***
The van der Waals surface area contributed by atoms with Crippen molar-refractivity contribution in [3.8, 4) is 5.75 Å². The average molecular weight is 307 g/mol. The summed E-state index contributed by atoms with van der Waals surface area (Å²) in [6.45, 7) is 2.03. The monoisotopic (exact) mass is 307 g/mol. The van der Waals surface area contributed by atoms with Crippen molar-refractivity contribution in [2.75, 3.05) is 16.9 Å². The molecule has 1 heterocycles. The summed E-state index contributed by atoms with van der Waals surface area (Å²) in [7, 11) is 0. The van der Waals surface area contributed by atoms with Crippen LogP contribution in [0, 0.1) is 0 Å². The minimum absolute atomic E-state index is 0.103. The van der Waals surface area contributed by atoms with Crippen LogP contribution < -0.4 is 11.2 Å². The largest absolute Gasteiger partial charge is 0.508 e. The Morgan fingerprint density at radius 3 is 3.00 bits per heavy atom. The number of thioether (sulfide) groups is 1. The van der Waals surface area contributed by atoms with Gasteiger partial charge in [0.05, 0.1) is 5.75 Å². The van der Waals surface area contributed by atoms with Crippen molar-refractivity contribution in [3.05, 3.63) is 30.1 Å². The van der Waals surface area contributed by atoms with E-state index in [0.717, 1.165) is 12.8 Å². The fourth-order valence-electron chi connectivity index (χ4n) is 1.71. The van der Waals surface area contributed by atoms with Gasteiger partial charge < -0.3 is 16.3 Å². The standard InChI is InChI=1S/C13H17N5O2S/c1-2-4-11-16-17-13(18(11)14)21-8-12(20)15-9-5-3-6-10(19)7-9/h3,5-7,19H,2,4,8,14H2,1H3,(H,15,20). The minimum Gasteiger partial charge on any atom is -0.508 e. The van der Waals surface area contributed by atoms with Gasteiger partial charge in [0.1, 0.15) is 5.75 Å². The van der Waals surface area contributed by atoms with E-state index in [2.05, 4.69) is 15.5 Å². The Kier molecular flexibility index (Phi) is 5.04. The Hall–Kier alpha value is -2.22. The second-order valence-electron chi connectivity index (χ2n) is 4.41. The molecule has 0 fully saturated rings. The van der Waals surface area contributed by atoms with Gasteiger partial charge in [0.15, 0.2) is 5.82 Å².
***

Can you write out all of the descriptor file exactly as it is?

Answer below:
The van der Waals surface area contributed by atoms with Crippen molar-refractivity contribution in [3.8, 4) is 5.75 Å². The average molecular weight is 307 g/mol. The summed E-state index contributed by atoms with van der Waals surface area (Å²) in [6.45, 7) is 2.03. The monoisotopic (exact) mass is 307 g/mol. The van der Waals surface area contributed by atoms with Crippen molar-refractivity contribution in [2.75, 3.05) is 16.9 Å². The molecule has 1 heterocycles. The summed E-state index contributed by atoms with van der Waals surface area (Å²) in [7, 11) is 0. The van der Waals surface area contributed by atoms with Crippen LogP contribution in [0, 0.1) is 0 Å². The minimum absolute atomic E-state index is 0.103. The van der Waals surface area contributed by atoms with Crippen LogP contribution < -0.4 is 11.2 Å². The largest absolute Gasteiger partial charge is 0.508 e. The Morgan fingerprint density at radius 3 is 3.00 bits per heavy atom. The number of thioether (sulfide) groups is 1. The van der Waals surface area contributed by atoms with Gasteiger partial charge in [0.05, 0.1) is 5.75 Å². The van der Waals surface area contributed by atoms with Crippen molar-refractivity contribution in [3.05, 3.63) is 30.1 Å². The van der Waals surface area contributed by atoms with E-state index in [0.717, 1.165) is 12.8 Å². The fourth-order valence-electron chi connectivity index (χ4n) is 1.71. The van der Waals surface area contributed by atoms with Gasteiger partial charge < -0.3 is 16.3 Å². The standard InChI is InChI=1S/C13H17N5O2S/c1-2-4-11-16-17-13(18(11)14)21-8-12(20)15-9-5-3-6-10(19)7-9/h3,5-7,19H,2,4,8,14H2,1H3,(H,15,20). The minimum Gasteiger partial charge on any atom is -0.508 e. The van der Waals surface area contributed by atoms with Gasteiger partial charge in [0.1, 0.15) is 5.75 Å². The van der Waals surface area contributed by atoms with E-state index in [2.05, 4.69) is 15.5 Å². The Kier molecular flexibility index (Phi) is 5.04. The Hall–Kier alpha value is -2.22. The second-order valence-electron chi connectivity index (χ2n) is 4.41. The molecule has 0 fully saturated rings. The van der Waals surface area contributed by atoms with Gasteiger partial charge in [0.15, 0.2) is 5.82 Å².